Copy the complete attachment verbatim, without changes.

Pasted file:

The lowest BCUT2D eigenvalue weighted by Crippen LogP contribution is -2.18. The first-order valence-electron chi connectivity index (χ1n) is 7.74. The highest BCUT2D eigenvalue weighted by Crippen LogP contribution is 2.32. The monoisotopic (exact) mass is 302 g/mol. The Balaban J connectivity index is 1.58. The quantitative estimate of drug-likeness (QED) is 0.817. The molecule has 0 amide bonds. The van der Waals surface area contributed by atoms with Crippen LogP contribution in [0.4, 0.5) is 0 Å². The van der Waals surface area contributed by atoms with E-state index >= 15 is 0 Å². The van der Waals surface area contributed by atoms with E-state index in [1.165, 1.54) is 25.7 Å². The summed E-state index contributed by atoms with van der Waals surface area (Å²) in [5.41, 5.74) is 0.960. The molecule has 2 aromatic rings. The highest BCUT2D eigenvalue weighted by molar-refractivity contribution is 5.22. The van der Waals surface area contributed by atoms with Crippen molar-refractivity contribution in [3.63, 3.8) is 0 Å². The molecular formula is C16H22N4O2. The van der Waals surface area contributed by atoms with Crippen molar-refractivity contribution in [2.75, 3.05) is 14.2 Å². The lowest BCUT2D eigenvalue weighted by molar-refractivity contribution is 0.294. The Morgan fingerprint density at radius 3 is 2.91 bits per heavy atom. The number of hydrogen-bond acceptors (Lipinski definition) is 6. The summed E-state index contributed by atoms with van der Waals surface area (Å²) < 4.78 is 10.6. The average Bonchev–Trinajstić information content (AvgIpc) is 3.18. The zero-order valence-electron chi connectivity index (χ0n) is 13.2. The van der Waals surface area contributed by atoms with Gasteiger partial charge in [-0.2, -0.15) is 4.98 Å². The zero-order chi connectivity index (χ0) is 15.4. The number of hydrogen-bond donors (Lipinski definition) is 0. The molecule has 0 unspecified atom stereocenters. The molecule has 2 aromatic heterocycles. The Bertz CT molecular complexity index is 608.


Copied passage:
The lowest BCUT2D eigenvalue weighted by Crippen LogP contribution is -2.18. The first-order valence-electron chi connectivity index (χ1n) is 7.74. The highest BCUT2D eigenvalue weighted by Crippen LogP contribution is 2.32. The monoisotopic (exact) mass is 302 g/mol. The Balaban J connectivity index is 1.58. The quantitative estimate of drug-likeness (QED) is 0.817. The molecule has 0 amide bonds. The van der Waals surface area contributed by atoms with Crippen LogP contribution in [0.4, 0.5) is 0 Å². The van der Waals surface area contributed by atoms with E-state index >= 15 is 0 Å². The van der Waals surface area contributed by atoms with E-state index in [1.165, 1.54) is 25.7 Å². The summed E-state index contributed by atoms with van der Waals surface area (Å²) in [5.41, 5.74) is 0.960. The molecule has 2 aromatic rings. The highest BCUT2D eigenvalue weighted by molar-refractivity contribution is 5.22. The van der Waals surface area contributed by atoms with Crippen molar-refractivity contribution in [3.63, 3.8) is 0 Å². The molecular formula is C16H22N4O2. The van der Waals surface area contributed by atoms with Crippen molar-refractivity contribution in [2.75, 3.05) is 14.2 Å². The lowest BCUT2D eigenvalue weighted by molar-refractivity contribution is 0.294. The Morgan fingerprint density at radius 3 is 2.91 bits per heavy atom. The number of hydrogen-bond acceptors (Lipinski definition) is 6. The summed E-state index contributed by atoms with van der Waals surface area (Å²) < 4.78 is 10.6. The average Bonchev–Trinajstić information content (AvgIpc) is 3.18. The zero-order valence-electron chi connectivity index (χ0n) is 13.2. The van der Waals surface area contributed by atoms with Gasteiger partial charge in [-0.2, -0.15) is 4.98 Å². The zero-order chi connectivity index (χ0) is 15.4. The number of hydrogen-bond donors (Lipinski definition) is 0. The molecule has 0 unspecified atom stereocenters. The molecule has 2 aromatic heterocycles. The Bertz CT molecular complexity index is 608.